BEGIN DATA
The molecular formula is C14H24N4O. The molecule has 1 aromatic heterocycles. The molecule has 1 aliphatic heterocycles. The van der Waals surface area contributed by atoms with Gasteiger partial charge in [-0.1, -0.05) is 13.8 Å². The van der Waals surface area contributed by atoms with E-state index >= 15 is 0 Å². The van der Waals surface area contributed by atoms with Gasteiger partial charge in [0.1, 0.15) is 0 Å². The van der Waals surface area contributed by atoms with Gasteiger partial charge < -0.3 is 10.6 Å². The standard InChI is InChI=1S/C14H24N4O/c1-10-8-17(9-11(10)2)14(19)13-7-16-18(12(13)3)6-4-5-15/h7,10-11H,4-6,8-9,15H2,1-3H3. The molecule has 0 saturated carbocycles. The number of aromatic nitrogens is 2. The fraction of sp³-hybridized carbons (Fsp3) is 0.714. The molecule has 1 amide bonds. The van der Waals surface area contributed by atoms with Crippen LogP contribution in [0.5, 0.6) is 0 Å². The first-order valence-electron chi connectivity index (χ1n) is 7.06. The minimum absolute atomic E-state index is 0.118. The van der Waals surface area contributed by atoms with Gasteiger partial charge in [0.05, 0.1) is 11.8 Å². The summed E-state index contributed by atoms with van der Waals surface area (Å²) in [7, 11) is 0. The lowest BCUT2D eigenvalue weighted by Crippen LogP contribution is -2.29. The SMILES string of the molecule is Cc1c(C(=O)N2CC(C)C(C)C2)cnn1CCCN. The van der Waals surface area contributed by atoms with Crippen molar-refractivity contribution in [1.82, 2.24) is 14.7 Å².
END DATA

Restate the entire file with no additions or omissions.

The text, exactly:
The molecular formula is C14H24N4O. The molecule has 1 aromatic heterocycles. The molecule has 1 aliphatic heterocycles. The van der Waals surface area contributed by atoms with Gasteiger partial charge in [-0.1, -0.05) is 13.8 Å². The van der Waals surface area contributed by atoms with E-state index >= 15 is 0 Å². The van der Waals surface area contributed by atoms with Gasteiger partial charge in [0.1, 0.15) is 0 Å². The van der Waals surface area contributed by atoms with Gasteiger partial charge < -0.3 is 10.6 Å². The standard InChI is InChI=1S/C14H24N4O/c1-10-8-17(9-11(10)2)14(19)13-7-16-18(12(13)3)6-4-5-15/h7,10-11H,4-6,8-9,15H2,1-3H3. The molecule has 0 saturated carbocycles. The number of aromatic nitrogens is 2. The fraction of sp³-hybridized carbons (Fsp3) is 0.714. The molecule has 1 amide bonds. The van der Waals surface area contributed by atoms with Crippen LogP contribution in [0.5, 0.6) is 0 Å². The first-order valence-electron chi connectivity index (χ1n) is 7.06. The minimum absolute atomic E-state index is 0.118. The van der Waals surface area contributed by atoms with Gasteiger partial charge in [0.05, 0.1) is 11.8 Å². The summed E-state index contributed by atoms with van der Waals surface area (Å²) in [7, 11) is 0. The lowest BCUT2D eigenvalue weighted by Crippen LogP contribution is -2.29. The SMILES string of the molecule is Cc1c(C(=O)N2CC(C)C(C)C2)cnn1CCCN. The van der Waals surface area contributed by atoms with Crippen molar-refractivity contribution in [1.82, 2.24) is 14.7 Å².